Sen. Dick Durbin (D-IL) said that he would support a move by President Trump to commute the prison sentence of former Illinois Gov. Rod Blagojevich (D), the Washington Post reports.
Said Durbin: “I think that the sentence imposed on Rod Blagojevich was definitely way too long. Fourteen years, it didn’t make sense.”
Durbin said he would not comment on Blagojevich’s culpability but said he believes the length of his sentence was “outrageous.”
President Trump told reporters that he is considering pardoning Martha Stewart and commuting former Illinois Gov. Rod Blagojevich’s sentence, CNN reports.
Both were stars with Trump on NBC’s “The Apprentice.”
Chicago Tribune: “On Monday night, Patti Blagojevich appeared on ‘Tucker Carlson Tonight,’ which airs on Fox — said to be Trump’s favorite news source. Carlson started the interview by asking her what ‘her pitch’ would be to the president for pardoning her husband.”
Said Blagojevich: “My husband is probably the only person in the entire history of the United States who is serving any kind of sentence for simply asking for campaign contributions.”
The disgraced governor was a contestant on Trump’s program “The Celebrity Apprentice” in 2010 as he faced charges that he tried to sell off President Obama’s Senate seat.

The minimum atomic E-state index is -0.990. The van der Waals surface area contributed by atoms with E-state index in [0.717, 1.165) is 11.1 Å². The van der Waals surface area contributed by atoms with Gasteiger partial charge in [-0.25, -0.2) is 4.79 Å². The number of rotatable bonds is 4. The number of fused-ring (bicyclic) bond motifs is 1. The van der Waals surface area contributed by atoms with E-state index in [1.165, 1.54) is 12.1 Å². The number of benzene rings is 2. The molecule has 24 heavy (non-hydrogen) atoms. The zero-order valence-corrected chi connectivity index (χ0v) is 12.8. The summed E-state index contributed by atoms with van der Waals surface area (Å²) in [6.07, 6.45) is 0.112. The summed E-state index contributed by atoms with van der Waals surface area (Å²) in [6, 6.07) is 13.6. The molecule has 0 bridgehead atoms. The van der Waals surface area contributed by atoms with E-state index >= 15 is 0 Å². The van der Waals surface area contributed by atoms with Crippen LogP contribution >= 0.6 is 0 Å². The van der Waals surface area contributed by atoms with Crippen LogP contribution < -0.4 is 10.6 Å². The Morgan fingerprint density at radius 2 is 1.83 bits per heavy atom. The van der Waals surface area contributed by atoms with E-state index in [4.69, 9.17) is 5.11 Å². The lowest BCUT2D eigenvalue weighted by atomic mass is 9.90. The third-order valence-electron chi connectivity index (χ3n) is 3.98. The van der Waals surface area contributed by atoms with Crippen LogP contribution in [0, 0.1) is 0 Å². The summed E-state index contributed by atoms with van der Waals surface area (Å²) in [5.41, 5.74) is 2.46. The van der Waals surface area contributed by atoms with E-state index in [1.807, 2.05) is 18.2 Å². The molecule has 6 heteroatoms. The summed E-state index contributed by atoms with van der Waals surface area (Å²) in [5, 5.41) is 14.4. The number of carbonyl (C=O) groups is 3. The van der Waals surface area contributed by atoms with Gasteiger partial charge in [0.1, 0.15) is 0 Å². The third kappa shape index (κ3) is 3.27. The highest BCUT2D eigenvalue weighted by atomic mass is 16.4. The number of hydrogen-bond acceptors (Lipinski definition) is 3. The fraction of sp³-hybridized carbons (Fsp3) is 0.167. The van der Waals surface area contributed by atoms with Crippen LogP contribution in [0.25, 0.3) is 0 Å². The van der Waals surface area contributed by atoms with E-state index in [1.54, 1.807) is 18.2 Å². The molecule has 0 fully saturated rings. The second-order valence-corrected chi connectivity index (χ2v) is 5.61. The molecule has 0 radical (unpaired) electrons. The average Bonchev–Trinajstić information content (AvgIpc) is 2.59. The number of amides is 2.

“Extreme heat, drenched in sweat, with no air movement, scores of angry men, snoring and other bad, unpleasant sounds—I remember moaning to myself, ‘How the ‘f’ did I end up here?’”
— Former Illinois Gov. Rod Blagojevich (D), in an interview with Chicago Magazine on his life in prison.
Former Gov. Rod Blagojevich’s 20-year-old daughter wrote an angry open letter to former President Barack Obama, saying she lost respect for him after he declined to commute her father’s 14-year federal prison sentence before he left office, the Chicago Tribune reports.
Said Amy Blagojevich:”Everyone seems to be mourning your exit from office. I’m glad you’re gone. I’m not delusional — you’re not a saint. You were a mediocre president with unoriginal ideas.”
She added: “I thought you would finally right this wrong. You didn’t have to pardon him, only commute the sentence. You just had to let him come home. You didn’t. You released others, like Chelsea Manning or FALN terrorists, who actually committed reprehensible crimes, but you failed to release an innocent man.”
The Supreme Court won’t reconsider its decision to reject former Illinois Gov. Rod Blagojevich’s (D) appeal of his corruption convictions, the AP reports.
“The justices on Monday denied without comment a long-shot petition urging the court to take another look at the case. The court first turned down Blagojevich’s appeal on March.”
An appeals court vacated five convictions and threw out the sentence of former Illinois Gov. Rod Blagojevich (D), WLS-TV reports. The rest of Blagojevich’s convictions were affirmed by the 7th U.S. Circuit Court of Appeals in Chicago.
“If Blagojevich chooses to appeal, he must tell the court within the next two weeks. But with five counts thrown out, the former governor will at some point be re-sentenced, and his attorneys will argue that his 14 years be dramatically reduced.”